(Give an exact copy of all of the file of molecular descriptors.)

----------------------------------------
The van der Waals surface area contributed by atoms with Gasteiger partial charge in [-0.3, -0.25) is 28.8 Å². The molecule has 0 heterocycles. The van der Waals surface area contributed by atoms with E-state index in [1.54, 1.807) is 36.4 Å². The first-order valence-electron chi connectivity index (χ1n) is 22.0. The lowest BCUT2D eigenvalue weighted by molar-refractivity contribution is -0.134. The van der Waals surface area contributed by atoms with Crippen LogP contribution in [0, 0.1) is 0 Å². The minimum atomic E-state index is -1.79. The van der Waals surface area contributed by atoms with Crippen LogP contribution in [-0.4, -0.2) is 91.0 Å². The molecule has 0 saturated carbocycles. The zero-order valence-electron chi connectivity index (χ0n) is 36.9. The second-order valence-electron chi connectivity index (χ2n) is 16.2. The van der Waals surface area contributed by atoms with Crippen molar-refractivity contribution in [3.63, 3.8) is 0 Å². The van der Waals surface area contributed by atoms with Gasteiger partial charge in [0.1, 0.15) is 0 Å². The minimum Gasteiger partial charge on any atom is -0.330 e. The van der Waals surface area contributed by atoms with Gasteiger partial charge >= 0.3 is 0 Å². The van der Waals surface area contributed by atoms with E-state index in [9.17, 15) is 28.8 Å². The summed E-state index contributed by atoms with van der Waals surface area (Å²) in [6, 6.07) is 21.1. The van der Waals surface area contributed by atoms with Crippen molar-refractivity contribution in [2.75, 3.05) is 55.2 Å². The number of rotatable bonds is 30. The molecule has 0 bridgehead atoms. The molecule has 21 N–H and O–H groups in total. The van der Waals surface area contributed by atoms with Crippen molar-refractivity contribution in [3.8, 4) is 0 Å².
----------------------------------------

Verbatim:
The van der Waals surface area contributed by atoms with Gasteiger partial charge in [-0.3, -0.25) is 28.8 Å². The molecule has 0 heterocycles. The van der Waals surface area contributed by atoms with E-state index in [1.54, 1.807) is 36.4 Å². The first-order valence-electron chi connectivity index (χ1n) is 22.0. The lowest BCUT2D eigenvalue weighted by molar-refractivity contribution is -0.134. The van der Waals surface area contributed by atoms with Crippen LogP contribution in [0, 0.1) is 0 Å². The minimum atomic E-state index is -1.79. The van der Waals surface area contributed by atoms with Crippen LogP contribution in [-0.4, -0.2) is 91.0 Å². The molecule has 0 saturated carbocycles. The zero-order valence-electron chi connectivity index (χ0n) is 36.9. The second-order valence-electron chi connectivity index (χ2n) is 16.2. The van der Waals surface area contributed by atoms with Crippen molar-refractivity contribution in [3.63, 3.8) is 0 Å². The van der Waals surface area contributed by atoms with Gasteiger partial charge in [0.1, 0.15) is 0 Å². The minimum Gasteiger partial charge on any atom is -0.330 e. The van der Waals surface area contributed by atoms with Gasteiger partial charge >= 0.3 is 0 Å². The van der Waals surface area contributed by atoms with E-state index in [9.17, 15) is 28.8 Å². The summed E-state index contributed by atoms with van der Waals surface area (Å²) in [6, 6.07) is 21.1. The van der Waals surface area contributed by atoms with Crippen molar-refractivity contribution in [2.75, 3.05) is 55.2 Å². The number of rotatable bonds is 30. The molecule has 0 bridgehead atoms. The molecule has 21 N–H and O–H groups in total. The van der Waals surface area contributed by atoms with Crippen molar-refractivity contribution in [3.8, 4) is 0 Å².